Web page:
If you have a lot of outstanding debt, are in over your head with credit cards and store cards, and can only manage the minimum monthly payment on all your existing loans, you’re likely going to have a hard time qualifying for a mortgage. You may be tempted to lump your debt together into one payment through a credit consolidation company, but beware the consequences. There may be startup fees, interest rates on the consolidation loan could skyrocket after an initial teaser rate expires, and, in some cases, an improvement in credit is years away.

Don’t get lax with your payments

Your lender will reinforce this, but it bears repeating that even after you’ve been prequalified, you need to keep your payments current on your car, your Visa, etc. Your lender will do a recheck before closing just to make sure nothing has changed in your credit report, and if you have new issues, it could impact your loan.

Don’t move money around

“We know a story of one homebuyer who almost lost his home because he had stated on his application that the down payment was coming from a mutual fund account. Then, two days before closing, he decided to sell a baseball card collection instead,” said HSH.com. “The loan had to be underwritten all over, his ownership of the collection, its value and its sale had to be verified, the closing was delayed and the fees increased.”

Don’t change jobs before you buy your home

This is a big no-no don’t if you’re in the process of buying a home or are about to. Among all the other financial information your lender will be collecting in consideration of your loan, they will also be asking about your employment history. You’re obviously less likely to be approved if you’re unemployed (unless you’re independently wealthy, and, in that case, Congratulations!). A recent job change may also be problematic if the bank is feeling jumpy about your job security

Written by Jaymi Naciri

Source: https://realtytimes.com/consumeradvice/mortgageadvice/item/1005579-20170928-financial-donts-when-getting-ready-to-buy-a-home?rtmpage=null

April 9, 2018   No Comments

Home Improvement Projects That Aren’t Worth DIYing

Generally, DIY can save homeowners money. For example, HomeAdvisor reports that a homeowner who chooses to install their own linoleum flooring may save as much as $5,000 compared to a homeowner who hires a contractor. However, some projects are simply too complex, involve too much risk and require too much specialty knowledge for homeowners to DIY.

Damage from Smoke or Fire

Smoke and fire can do terrible damage to a home. Smoke damage can affect everything from clothing to upholstery, carpet and the very walls of the home.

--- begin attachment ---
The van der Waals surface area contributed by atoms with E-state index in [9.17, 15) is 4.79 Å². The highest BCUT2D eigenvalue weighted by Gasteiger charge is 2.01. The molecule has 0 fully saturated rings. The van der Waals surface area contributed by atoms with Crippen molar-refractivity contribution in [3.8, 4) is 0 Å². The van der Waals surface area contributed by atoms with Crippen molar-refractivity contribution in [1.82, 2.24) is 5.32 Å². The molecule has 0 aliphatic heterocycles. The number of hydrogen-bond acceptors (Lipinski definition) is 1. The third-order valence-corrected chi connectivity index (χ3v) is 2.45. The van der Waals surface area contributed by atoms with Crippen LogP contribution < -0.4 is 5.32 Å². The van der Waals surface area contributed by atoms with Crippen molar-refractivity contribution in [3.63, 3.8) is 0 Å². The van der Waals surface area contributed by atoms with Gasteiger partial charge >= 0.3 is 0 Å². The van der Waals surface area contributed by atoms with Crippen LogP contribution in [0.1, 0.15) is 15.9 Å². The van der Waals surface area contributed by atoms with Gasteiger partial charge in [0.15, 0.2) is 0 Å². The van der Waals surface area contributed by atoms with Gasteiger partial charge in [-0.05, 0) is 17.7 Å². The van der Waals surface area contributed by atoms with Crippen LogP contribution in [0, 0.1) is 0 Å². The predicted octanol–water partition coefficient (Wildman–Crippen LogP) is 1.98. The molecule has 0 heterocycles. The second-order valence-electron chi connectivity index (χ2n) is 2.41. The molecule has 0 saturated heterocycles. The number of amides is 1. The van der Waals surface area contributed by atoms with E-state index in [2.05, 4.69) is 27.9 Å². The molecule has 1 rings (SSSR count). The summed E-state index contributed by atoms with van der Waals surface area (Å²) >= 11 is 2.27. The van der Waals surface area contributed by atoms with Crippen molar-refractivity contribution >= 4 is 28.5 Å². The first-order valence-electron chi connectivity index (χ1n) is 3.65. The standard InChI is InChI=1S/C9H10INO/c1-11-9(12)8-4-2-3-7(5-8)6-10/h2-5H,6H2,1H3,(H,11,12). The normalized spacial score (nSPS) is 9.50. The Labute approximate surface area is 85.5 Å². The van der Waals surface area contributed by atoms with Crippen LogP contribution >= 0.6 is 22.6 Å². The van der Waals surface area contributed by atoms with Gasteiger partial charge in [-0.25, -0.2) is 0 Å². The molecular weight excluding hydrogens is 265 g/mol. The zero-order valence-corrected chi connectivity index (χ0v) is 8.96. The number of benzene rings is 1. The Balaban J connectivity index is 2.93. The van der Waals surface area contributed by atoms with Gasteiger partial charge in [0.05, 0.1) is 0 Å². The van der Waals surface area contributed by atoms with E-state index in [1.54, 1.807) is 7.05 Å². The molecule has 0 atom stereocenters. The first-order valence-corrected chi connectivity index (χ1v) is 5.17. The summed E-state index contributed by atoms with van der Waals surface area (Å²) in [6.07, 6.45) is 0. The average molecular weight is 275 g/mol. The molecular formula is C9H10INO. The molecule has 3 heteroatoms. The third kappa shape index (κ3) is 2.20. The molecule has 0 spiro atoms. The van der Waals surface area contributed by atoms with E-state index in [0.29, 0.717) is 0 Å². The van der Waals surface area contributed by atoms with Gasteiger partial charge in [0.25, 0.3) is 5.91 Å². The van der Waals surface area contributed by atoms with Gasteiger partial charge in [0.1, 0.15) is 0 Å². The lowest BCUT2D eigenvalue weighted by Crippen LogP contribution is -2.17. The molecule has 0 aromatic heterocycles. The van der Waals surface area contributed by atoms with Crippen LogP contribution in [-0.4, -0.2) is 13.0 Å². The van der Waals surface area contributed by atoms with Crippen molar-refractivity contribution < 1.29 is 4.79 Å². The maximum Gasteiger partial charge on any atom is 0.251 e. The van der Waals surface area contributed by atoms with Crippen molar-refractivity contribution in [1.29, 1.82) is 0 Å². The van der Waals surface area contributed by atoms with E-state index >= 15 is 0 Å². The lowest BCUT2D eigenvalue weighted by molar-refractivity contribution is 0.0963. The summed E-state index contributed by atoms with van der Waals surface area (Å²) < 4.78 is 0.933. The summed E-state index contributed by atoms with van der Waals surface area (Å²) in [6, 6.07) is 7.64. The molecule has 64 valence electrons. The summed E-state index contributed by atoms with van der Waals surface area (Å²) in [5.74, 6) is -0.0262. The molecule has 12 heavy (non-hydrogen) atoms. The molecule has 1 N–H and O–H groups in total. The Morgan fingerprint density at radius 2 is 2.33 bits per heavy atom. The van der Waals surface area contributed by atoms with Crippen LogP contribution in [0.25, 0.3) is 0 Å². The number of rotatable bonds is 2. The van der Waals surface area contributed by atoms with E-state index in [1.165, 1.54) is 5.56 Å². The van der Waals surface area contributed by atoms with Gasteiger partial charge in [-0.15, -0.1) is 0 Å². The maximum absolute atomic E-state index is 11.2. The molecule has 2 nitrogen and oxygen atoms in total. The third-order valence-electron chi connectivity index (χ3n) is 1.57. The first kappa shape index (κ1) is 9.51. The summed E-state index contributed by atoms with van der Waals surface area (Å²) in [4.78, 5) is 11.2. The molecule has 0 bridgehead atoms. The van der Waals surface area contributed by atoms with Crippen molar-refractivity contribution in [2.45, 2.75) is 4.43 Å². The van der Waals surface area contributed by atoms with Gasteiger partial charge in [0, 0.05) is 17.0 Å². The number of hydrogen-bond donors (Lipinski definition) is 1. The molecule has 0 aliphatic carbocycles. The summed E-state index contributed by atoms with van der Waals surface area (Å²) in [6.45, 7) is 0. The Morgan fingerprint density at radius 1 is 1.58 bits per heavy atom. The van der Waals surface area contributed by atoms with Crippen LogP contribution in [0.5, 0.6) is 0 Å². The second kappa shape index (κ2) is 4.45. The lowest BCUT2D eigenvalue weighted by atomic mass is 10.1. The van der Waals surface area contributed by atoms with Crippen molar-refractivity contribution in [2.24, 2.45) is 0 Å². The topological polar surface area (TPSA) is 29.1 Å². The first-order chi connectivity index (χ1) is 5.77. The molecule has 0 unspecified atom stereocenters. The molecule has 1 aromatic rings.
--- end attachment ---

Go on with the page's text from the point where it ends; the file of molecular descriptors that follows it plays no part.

While homeowners can use specialty cleaning products to remove soot, and can replace drywall relatively inexpensively, odor removal requires specialty tools that can be expensive to purchase and difficult to rent. Thermal fogging and ozone treatment are two of the most common methods that professionals use to remove the smell from a home.

A typical homeowner will pay between $3,000 and $22,000 for smoke damage restoration, yet performing the DIY project may be even more expensive. If the homeowner’s efforts fail, hiring a contractor afterword to finish the job could make the effort more expensive than if the homeowner had hired the contractor in the beginning.

Damage from Wind

Wind can damage everything from the home’s siding to roof. Repair work can be extensive, and many DIYers take much longer than contractors to make repairs. During that time, the home is vulnerable to damage from rain and the other elements. Homeowners who try to repair their own roof or siding may save on labor but could cause other costly problems while fixing one problem at a time.

The advantage of hiring a contractor for this work is that the contractor has all the tools on hand to fix the job and will likely have a crew of people as well. Whereas a damaged roof and siding can be repaired in a weekend by a contractor, a homeowner could take many days or weeks.

Wind damage can cost between $2,000 and $10,000 to repair via a contractor. Homeowners hoping to save money can do some of the work on their own. For example, the homeowner can cut fallen tree branches to a more manageable size, then may haul them away to save on clean up costs from the contractor.

Earthquake Retrofitting

This type of project requires a lot of specialty knowledge about a variety of systems in the home. Retrofitting takes place in the basement or crawlspace and up into the exterior walls. Earthquake retrofitting is done by bracing the walls and by anchoring the home to the mud sill or bolting the foundation, whichever is appropriate.

The cost to earthquake retrofit a home is approximately $4,000. However, if the efforts fail, the home could be seriously damaged or completely destroyed. Foundation repair after an earthquake can cost as much as $25,000, while the replacement of the entire home is far more costly. The best way to ensure that the home will survive a major earthquake if one happens is to hire a contractor.

Mold Damage

Mold is a serious problem that often occurs after a flood. Water damage after a flood can cost between $1,000 and $4,000 to repair, with mold remediation being a large part of that. Angie’s List reports that mold remediation can cost between $2,700 and $3,300. Mold remediation costs over $500 should be handled by a licensed contractor because mold remediation can be invasive and could potentially do damage to the home.

Mold remediation involves an assessment of the home, contamination control, source removal and moisture control. This multi-faceted project must be comprehensive, or mold will return.

Homeowners who aren’t sure about a DIY project can contact their contractor for more information. Speaking to a contractor can help the homeowner get a sense of how much a project will cost and whether it can be completed as a DIY.

Written by Monica Thomas

Source: https://realtytimes.com/consumeradvice/homeownersadvice/item/1016430-20180406-home-improvement-projects-that-are-not-worth-diying?rtmpage=

April 6, 2018   No Comments